Volume 18 • Issue 16 | September 09 - 15, 2005


Back to School

A little relief from the summer as school starts

By Angela Benfield

As the first day of school approaches, most children get knots in their stomachs. The life altering questions that have been lingering since June are about to be answered: Who will be in my class? Who will my new teacher be? Will I have that mean one who likes to give three hours of homework every night?

Children aren’t the only one with butterflies in their bellies. Parents can be equally anxious about the prospect of their babies going off on their own for six and half-hours every day. Will he make friends? Will she eat the fruit I packed for lunch? Will he wash his hands after using the bathroom?

For some parents, nothing can be more unsettling than being separated from their little darlings for such a stretch of time. I don’t happen to be one of those parents.

When I was a child, I used to love summer. It was the best time of the year. I would go to the beach, play with my friends, watch television, ride my bike, stay up late, eat a lot of ice cream, and sleep in all morning. I didn’t have a care in the world. And the best part was NO HOMEWORK.

However, that all changed once children came into my life. Instead of summer being a time to wind down and enjoy life, it became a race between the first day of school and a mental breakdown. Last summer, the latter won the race.

Not that I don’t enjoy spending time with my kids. I do, but 24/7 is just too much for any normal human being to endure. I start to hear myself making outrageous statements like, “a wall is not a substitute for a brake on your bicycle” or “the phrase ‘punch buggies no punch backs’ has been banned from being said by anyone in this family ever again.” And I start to get a nervous twitch in my eye and while I’m in the shower I can’t remember if I shampooed my hair or not.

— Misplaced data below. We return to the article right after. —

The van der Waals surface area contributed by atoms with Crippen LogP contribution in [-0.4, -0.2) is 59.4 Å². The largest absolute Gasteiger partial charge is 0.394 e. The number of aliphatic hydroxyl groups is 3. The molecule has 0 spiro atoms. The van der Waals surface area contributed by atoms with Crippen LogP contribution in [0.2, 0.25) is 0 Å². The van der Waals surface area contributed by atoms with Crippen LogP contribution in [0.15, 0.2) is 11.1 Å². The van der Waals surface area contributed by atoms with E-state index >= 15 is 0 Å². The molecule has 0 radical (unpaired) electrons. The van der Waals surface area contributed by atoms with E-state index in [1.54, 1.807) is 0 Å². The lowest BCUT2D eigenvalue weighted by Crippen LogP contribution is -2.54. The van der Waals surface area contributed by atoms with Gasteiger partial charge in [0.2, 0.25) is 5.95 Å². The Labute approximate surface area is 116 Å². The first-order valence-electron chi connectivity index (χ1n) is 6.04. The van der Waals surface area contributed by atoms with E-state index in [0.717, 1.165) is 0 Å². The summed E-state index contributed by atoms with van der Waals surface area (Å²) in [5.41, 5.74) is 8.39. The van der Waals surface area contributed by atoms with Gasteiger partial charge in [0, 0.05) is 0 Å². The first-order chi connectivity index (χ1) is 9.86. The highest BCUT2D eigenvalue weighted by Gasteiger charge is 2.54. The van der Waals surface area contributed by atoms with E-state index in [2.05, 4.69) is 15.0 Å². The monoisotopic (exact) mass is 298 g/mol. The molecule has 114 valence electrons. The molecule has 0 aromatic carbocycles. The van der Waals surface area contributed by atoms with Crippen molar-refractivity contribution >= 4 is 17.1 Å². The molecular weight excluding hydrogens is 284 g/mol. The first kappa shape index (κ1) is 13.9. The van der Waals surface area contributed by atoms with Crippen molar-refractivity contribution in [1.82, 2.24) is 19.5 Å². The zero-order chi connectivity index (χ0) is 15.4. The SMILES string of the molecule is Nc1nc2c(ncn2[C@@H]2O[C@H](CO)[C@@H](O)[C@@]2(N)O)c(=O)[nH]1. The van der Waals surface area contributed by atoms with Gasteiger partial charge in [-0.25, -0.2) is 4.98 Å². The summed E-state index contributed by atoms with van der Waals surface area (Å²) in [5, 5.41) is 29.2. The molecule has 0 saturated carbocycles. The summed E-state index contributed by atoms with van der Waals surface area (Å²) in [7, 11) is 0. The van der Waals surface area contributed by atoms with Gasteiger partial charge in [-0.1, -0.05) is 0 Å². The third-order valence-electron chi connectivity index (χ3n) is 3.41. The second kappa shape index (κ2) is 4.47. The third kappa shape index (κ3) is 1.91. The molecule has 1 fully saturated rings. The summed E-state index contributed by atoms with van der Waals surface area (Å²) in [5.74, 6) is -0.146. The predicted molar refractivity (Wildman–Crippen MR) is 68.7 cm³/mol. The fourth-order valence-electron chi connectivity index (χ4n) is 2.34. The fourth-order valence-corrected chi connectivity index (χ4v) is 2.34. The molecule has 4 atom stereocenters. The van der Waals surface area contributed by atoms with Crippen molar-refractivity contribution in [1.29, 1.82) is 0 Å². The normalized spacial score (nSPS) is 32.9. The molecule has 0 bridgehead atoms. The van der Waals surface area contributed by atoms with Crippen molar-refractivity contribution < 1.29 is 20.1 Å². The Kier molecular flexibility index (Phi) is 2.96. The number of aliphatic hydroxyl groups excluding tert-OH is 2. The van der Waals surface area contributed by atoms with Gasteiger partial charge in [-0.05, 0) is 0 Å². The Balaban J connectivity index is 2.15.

Perhaps if I were one of those lucky people who had a beach house in the Hamptons or the Jersey Shore, then maybe I could hold onto a little bit of my sanity. The kids would go off to play by the ocean in the morning and come back tired, tan and ready for bed in the evening. We would have dinner, they would take a bath, I would read them a story, and they would fall off to dreamland before I made it to “the end.”

Instead, we were in the city for the better part of July and August, which according to my eight year-old son is “the most boring place in the universe.” So, I started taking them to museums in an attempt to spark some fascination. We saw 3,000-year-old Egyptian artwork, 150-million-year-old dinosaur bones, and a set of George Washington’s false teeth. None of these things made much of an impression on them. Well…they did think the teeth were a little strange.

Actually, we were able to get out of the city for part of the summer. We rented a cabin in the mountains to try to get back in touch with nature. On the first day, we were paid a welcome visit by a black bear and I got covered with mosquito bites. After that, I decided to stay inside the cabin for the rest of the vacation in a space probably half the size of our apartment with one quarter of the amount of furniture.

Although we didn’t have the benefit of modern conveniences — I was having a serious bout of email withdrawal and kept hearing the crickets chirp “you’ve got mail” — we did manage to get a bit of a technology fix. We gathered around the three-inch screen of my son’s Gameboy to watch a few episodes of “SpongeBob SquarePants.” It was a bonding family moment. So much for getting in touch with nature.

Well, all this excitement comes to an end this week. The first day of school is coming and I think I made it through summer with most of my mental facilities intact this year.

Back to getting up early, packing lunch, and making sure homework gets done. Back to after-school activities, parent-teacher conferences, and weekend soccer games. The lazy days of summer have passed and it’s back to the daily grind. As I think about this, I can’t help but get a tear in my eye. I forgot to wash the shampoo out of my hair and it’s dripping down my face.


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